4 Fantastic Fermented Vegetables For Gut Health

If you want to increase the number of healthy bacteria in your gut, then you can’t go wrong with fermented foods. Fermented veggies are one of the best things to incorporate into your diet, and they can even be made at home! Keep reading to discover the best fermented vegetables for gut health. 

Fermented Vegetables For Gut Health

During fermentation, yeast and bacteria break down sugars. Fermentation has been used as a way to preserve food for thousands of years, and it also has some amazing health benefits. Fermented foods have a high number of probiotics, which can greatly improve gut health. Here are some fermented vegetables to try if you want to start increasing the number of friendly bacteria in your digestive system, according to the University of Massachusetts Chan Medical School:

Kimchi

A popular side dish in Korea, kimchi is one of the most potent and beneficial fermented vegetables you can eat. And thankfully, it’s now widely available in almost any health food store. Made from fermented cabbage, it often comes in a variety of flavors and can be very spicy, so eat with caution!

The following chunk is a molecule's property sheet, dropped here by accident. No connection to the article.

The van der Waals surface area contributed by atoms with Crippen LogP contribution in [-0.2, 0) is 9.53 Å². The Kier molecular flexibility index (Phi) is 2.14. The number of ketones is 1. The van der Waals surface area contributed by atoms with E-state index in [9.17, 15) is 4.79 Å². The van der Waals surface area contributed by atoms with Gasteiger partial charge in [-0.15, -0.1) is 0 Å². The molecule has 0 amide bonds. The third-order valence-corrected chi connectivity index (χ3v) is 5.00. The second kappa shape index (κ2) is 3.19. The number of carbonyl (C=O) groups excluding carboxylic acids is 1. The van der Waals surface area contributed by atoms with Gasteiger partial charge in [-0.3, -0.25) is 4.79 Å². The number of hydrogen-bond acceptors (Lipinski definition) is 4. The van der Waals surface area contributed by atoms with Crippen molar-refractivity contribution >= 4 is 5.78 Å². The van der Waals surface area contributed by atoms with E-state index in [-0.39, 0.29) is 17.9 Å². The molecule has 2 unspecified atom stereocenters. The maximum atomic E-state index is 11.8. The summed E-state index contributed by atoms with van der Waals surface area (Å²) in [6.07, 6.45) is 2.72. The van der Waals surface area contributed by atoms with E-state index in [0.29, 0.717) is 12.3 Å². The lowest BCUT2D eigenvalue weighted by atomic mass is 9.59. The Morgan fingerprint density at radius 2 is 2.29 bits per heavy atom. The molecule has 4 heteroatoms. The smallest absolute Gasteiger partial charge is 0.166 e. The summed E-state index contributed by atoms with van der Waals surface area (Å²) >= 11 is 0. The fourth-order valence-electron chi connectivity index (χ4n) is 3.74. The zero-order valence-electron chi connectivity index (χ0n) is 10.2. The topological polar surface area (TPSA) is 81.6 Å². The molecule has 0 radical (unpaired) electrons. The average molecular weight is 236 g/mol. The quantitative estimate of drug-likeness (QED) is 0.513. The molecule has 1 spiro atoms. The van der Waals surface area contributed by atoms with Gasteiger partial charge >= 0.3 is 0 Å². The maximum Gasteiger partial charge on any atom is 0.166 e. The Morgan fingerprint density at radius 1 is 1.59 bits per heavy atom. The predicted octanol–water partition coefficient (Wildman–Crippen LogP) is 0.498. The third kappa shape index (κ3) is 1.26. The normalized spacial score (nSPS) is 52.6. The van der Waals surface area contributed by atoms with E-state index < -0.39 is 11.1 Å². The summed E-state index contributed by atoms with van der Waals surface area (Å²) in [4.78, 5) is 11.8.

Sauerkraut

Another type of fermented cabbage, sauerkraut has a vinegary taste that can take some getting used to. It’s a popular condiment on things like hot dogs, sandwiches, and soups. It has an impressive amount of antioxidants and is also high in fiber.

Pickles

Fermented pickles are a great way to get your regular dose of probiotics. Pickles are made by fermenting cucumbers in a brine liquid that contains water mixed with either salt or vinegar. The result is a probiotic-rich fermented food that can help promote the growth of healthy gut bacteria. It’s important to be aware that many store bought pickles contain high amounts of sodium, so read the label and make sure they have been fermented.

Ginger

Ginger already contains a variety of health benefits, and once it’s fermented, it takes things to a whole new level. Compared to regular ginger, fermented ginger is more bioavailable, meaning it’s more easily absorbed by the body. And like other fermented foods, it’s also rich in probiotics. Ginger has been used to ease digestive issues for hundreds of years, so it should be a staple in your pantry. 

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